Online Scholarly Cataloguing at Tate

Demonstration
John Stack, UK , Jennifer Mundy, UK

Collection research at Tate is now envisioned as multi-layered and multi-levelled and involving a range of approaches that are simply not embraced or embraceable within a catalogue entry. 2012 saw the publication of a number of landmark collection research projects at Tate which signal this new approach. As is to be expected, these projects were the result of many years of work and are seen as a model for on-going collection research at Tate.

J.M.W. Turner: Sketchbooks, Drawings and Watercolours[1] covers tens of thousands of Turner’s works on paper. The site with the first tranche of entries was published in December 2012, encompassing entries on over 11,000 artworks and over 3 million words of text. With such a vast body of material new hierarchical structures and thematic groupings were developed to aid navigation and resource discovery.

The Camden Town Group in Content[2] project was supported by The Getty Foundation’s Online Scholarly Catalogue Initiative. In addition to artwork entries the project also produced new artist biographies, digitised archival material (including film, audio, letters and sketches) and a large number of essays exploring the social, cultural and political aspects of Camden Town Group painting.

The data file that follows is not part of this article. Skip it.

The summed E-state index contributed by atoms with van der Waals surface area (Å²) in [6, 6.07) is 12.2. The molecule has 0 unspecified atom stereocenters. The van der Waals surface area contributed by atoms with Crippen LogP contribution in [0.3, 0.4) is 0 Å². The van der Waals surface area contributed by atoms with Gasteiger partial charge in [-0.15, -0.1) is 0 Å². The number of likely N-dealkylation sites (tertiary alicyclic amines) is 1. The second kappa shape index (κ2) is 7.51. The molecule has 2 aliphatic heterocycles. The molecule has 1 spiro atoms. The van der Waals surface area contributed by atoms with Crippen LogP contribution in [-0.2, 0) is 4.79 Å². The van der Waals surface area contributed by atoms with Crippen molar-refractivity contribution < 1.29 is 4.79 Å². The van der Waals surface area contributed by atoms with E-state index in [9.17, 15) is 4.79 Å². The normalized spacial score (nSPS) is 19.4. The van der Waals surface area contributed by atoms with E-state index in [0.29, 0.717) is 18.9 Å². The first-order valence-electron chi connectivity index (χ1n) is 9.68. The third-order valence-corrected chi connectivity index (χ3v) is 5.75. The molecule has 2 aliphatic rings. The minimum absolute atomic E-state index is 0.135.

Tate’s approach to online collection research and cataloguing has taken a distinctly different path to that followed by some other museums in that it is designed to be an extension to the online collection database that supports the presentation of the collection online as Art & artists[3]. New biographies and catalogue entries appear in the artworks’ records in Art & artists but they are drawn from the wealth of materials collected within the research projects that sit ‘behind’ this interface. In time the same artworks and artists can be part of more that one research project without the need for overwriting previous entries.

We shall cover the thinking behind our approach, and the technical, design and editorial challenges we faced. We hope that by presenting our thinking, others in the sector will be able to see behind the final product and come to an informed understanding of Tate’s approach and our rationale for it.

[1] http://www.tate.org.uk/art/research-publications/jmw-turner
[2] http://www.tate.org.uk/art/research-publications/camden-town-group
[3] http://www.tate.org.uk/art